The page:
Earth’s landscape from space
As satellites orbit our planet, they are constantly casting an eye upon us, snapping image after image of how the landscape below is changing.
Nasa has a large collection of these images, which are frequently updated and available to view on its Earth Observation website.
In the past week, there have been some particularly striking images, so I thought I’d pull some of them together in a blog and share them with you.
The intricate image below shows a section of the Green canyon in eastern Utah, known as the Bowknot Bend because of the way it doubles back on itself.
Captured from the International Space Station, the Green river appears dark because it sits in deep shadow, 300 metres below the surrounding landscape.
The sunlight catching the yellow-tinged cliffs enhance the appearance of the steep canyon walls, giving a stark contrast to the river below.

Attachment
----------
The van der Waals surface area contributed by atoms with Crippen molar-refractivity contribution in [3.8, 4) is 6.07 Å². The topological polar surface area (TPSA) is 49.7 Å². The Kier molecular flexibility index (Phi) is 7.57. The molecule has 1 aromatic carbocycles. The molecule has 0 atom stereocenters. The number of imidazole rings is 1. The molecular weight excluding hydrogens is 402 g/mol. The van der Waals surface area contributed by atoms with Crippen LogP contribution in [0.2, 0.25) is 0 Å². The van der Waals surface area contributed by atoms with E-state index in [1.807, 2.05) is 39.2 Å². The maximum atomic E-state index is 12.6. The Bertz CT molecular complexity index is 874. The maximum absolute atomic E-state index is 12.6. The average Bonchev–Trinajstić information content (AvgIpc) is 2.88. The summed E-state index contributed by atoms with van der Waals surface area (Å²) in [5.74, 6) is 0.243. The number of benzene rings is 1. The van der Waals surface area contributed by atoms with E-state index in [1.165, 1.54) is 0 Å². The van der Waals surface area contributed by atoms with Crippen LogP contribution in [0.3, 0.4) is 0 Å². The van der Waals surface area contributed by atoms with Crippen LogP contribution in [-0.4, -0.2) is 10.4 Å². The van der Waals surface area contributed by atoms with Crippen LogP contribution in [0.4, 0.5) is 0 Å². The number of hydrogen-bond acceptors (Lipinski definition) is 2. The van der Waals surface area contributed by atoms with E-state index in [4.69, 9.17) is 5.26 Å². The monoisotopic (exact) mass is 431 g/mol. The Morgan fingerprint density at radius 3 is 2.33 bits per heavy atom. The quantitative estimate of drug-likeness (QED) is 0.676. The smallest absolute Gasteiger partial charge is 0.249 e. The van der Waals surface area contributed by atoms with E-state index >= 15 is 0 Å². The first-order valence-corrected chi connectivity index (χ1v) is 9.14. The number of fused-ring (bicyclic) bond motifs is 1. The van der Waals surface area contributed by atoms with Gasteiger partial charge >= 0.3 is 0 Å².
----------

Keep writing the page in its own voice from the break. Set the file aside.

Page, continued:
Californian solar plant
The image below shows the Ivanpah solar electric generation plant in California. Three towers surround arrays of mirrors – 170,000 of them – just outside the Mojave National Preserve.
Covering 3,500 acres of public land, the solar power unit harvests solar energy from a location that has 330 to 350 sunny days each year.
As the International Space Station passed over California, it was greeted by a film of white across the southern part of the state’s Central Valley, as seen in the image below.
High pressure over the state at the time meant that air at the surface had become stagnant and polluted – giving the hazing conditions.
Niger river delta at night
The image below, taken of the Niger river delta at night, shows gas flares outshining everything else in the area – including city lights.
Gas flares happen here often because oil production facilities lack the infrastructure to capture and process the natural gas that comes out of oil wells.
Ice stringers in Lake Michigan
Lake Michigan below, captured by the International Space Station, shows the geometric pattern of snow-covered fields on Washington Island.
Ice on the lake forms more quickly close to land in the shallower waters, as land masses cool more quickly than bodies of water.
On the day that this photo was taken, the wind was blowing ice out onto the lake, forming these long, coherent stringers.